Hori Smoku Sailor Jerry - My Work Speaks For Itself

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Steel Bananas Interviews Hori Smoku Director Erich Weiss


Steel Bananas

Steel Bananas Interviews Hori Smoku Director Erich Weiss

In an age of tramp stamps and TLC saturation, it’s hard to imagine a time when tattoos walked hand in hand with the title of 'Badass' along a field of broken dreams and shattered bottles. Erich Weiss can, however, spending over a year documenting stories from legends such as Ed Hardy and Eddie Funk about an even more legendary figure of the tattoo world, Sailor Jerry. The end product is Hori Smoku Sailor Jerry, a history lesson which will play during NXNE for all who need it on early tattoo culture and the role Sailor Jerry played. Spending much of his life on the harbours of Hawaii both serving for and inking the navy, Jerry’s style became a unique hybrid, adapting Japanese techniques and applying them to Americana imagery. I met Weiss to talk about his film, the process and role of tattoos in our fucked up culture.
What made you decide to pursue Sailor Jerry’s lore as a subject for a film?

Initially I was asked by a guy named Steve Grasse who did a licensing agreement with the Sailor Jerry estate to go to interview Ed Hardy and Mike Malone to get Sailor Jerry’s story. Obviously Sailor Jerry was a mentor to them so he (Grasse) said go out, film them, just so we have them for record. I came back and said, “Well you know, I could probably make a documentary out of this. Can you give me some money?” to which he said, “A documentary sounds like a great idea. Have fun making it. Only without the money.” So I got a little bit of cash and initially I was going to try to get these interviews done in about three months. I would find someone but they wouldn’t want to talk to me so I would have to find someone to vouch for me, that kind of thing, I had to get a lot of doors pried open for me and I ended up traveling the country for about a year and a half. The adventure itself was pretty awesome. Each one of these guys are a legend in their own right. Everyone I interviewed has had an indelible mark on tattooing. I’m using Jerry not just as a biography but as well to talk about the history of American tattooing. Where it started, because it didn’t start in a mall, well not entirely, it started in arcades, but it didn’t start on TLC. It’s an American folk art, it’s a trade. A lot of people take pride in it. I’m hoping that the movie at least pays respect to that.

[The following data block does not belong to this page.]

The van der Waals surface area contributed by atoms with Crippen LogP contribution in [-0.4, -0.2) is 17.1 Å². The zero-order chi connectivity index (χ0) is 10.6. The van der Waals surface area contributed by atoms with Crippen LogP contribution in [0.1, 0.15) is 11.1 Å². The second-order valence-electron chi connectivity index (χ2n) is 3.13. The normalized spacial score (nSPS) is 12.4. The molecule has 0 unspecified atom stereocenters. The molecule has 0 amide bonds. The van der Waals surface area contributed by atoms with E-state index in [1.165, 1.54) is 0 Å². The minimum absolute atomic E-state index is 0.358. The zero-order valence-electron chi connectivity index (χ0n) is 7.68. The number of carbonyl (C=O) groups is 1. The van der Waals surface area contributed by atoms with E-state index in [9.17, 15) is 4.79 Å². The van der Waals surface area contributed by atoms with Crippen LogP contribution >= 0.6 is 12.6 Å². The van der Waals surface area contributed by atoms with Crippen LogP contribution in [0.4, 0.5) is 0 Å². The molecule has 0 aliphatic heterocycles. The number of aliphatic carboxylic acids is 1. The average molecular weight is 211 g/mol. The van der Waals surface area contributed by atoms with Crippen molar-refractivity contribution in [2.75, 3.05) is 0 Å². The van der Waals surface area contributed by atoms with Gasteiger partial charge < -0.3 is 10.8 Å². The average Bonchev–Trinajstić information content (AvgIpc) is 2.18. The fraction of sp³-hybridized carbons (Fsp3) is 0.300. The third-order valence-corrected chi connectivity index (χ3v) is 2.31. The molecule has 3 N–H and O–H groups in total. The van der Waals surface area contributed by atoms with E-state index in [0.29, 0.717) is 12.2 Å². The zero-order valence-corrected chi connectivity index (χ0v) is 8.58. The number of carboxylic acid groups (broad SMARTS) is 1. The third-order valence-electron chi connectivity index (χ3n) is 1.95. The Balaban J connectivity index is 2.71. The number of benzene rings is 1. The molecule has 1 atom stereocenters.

What do you think of tattoos overall effects on pop culture?

Everything kind of gets commodified one way or another.

But say sitting alongside with good ol’ rock and roll?

Well you know, it’s all about rebellion. The powers that be will always commodify rebellion but at least if I can get money to make a movie with all my creative input with a good story. All this stuff about Hotel Street? No one really knows about that, to imagine our grandfathers up to that stuff...

I’m sure it’s a pleasant place now.

Well no, actually. We showed the film on Hotel Street and they’re doing a revitalization. It was pretty run down for a while but now it’s gentrifying. But just to think about that, to think about our grandparents, eighteen and nineteen year old guys going off to war and they’ll have about forty-eight hours to lose their virginity, get effed up and have a good time. It’s pretty amazing.